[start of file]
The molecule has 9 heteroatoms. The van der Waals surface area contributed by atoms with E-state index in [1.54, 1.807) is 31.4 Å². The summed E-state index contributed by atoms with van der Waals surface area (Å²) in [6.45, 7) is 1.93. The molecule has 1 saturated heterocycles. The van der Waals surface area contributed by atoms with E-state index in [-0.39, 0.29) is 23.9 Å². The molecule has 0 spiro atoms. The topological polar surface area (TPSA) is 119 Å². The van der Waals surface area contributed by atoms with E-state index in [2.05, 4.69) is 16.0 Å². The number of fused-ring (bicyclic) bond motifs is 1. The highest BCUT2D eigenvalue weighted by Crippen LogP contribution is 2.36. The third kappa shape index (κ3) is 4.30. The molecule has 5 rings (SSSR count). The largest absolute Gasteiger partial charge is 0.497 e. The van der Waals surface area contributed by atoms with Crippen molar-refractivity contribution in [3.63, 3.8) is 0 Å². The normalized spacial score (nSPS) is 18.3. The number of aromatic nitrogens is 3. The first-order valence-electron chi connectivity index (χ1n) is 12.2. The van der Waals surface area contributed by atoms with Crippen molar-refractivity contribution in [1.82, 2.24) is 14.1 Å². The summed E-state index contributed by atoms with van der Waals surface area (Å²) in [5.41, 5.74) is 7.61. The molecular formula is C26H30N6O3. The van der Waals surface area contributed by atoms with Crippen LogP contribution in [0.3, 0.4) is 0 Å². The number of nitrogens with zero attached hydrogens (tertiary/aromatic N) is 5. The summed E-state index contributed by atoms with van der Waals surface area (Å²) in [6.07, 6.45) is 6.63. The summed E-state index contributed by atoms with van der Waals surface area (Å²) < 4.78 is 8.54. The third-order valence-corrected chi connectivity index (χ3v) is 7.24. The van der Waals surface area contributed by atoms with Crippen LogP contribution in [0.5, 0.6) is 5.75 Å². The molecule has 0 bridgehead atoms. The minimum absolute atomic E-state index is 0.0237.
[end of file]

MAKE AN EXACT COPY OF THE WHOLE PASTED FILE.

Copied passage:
The molecule has 9 heteroatoms. The van der Waals surface area contributed by atoms with E-state index in [1.54, 1.807) is 31.4 Å². The summed E-state index contributed by atoms with van der Waals surface area (Å²) in [6.45, 7) is 1.93. The molecule has 1 saturated heterocycles. The van der Waals surface area contributed by atoms with E-state index in [-0.39, 0.29) is 23.9 Å². The molecule has 0 spiro atoms. The topological polar surface area (TPSA) is 119 Å². The van der Waals surface area contributed by atoms with E-state index in [2.05, 4.69) is 16.0 Å². The number of fused-ring (bicyclic) bond motifs is 1. The highest BCUT2D eigenvalue weighted by Crippen LogP contribution is 2.36. The third kappa shape index (κ3) is 4.30. The molecule has 5 rings (SSSR count). The largest absolute Gasteiger partial charge is 0.497 e. The van der Waals surface area contributed by atoms with Crippen molar-refractivity contribution in [3.63, 3.8) is 0 Å². The normalized spacial score (nSPS) is 18.3. The number of aromatic nitrogens is 3. The first-order valence-electron chi connectivity index (χ1n) is 12.2. The van der Waals surface area contributed by atoms with Crippen molar-refractivity contribution in [1.82, 2.24) is 14.1 Å². The summed E-state index contributed by atoms with van der Waals surface area (Å²) in [5.41, 5.74) is 7.61. The molecular formula is C26H30N6O3. The van der Waals surface area contributed by atoms with Crippen LogP contribution in [0.3, 0.4) is 0 Å². The number of nitrogens with zero attached hydrogens (tertiary/aromatic N) is 5. The summed E-state index contributed by atoms with van der Waals surface area (Å²) in [6.07, 6.45) is 6.63. The summed E-state index contributed by atoms with van der Waals surface area (Å²) < 4.78 is 8.54. The third-order valence-corrected chi connectivity index (χ3v) is 7.24. The van der Waals surface area contributed by atoms with Crippen LogP contribution in [0.5, 0.6) is 5.75 Å². The molecule has 0 bridgehead atoms. The minimum absolute atomic E-state index is 0.0237.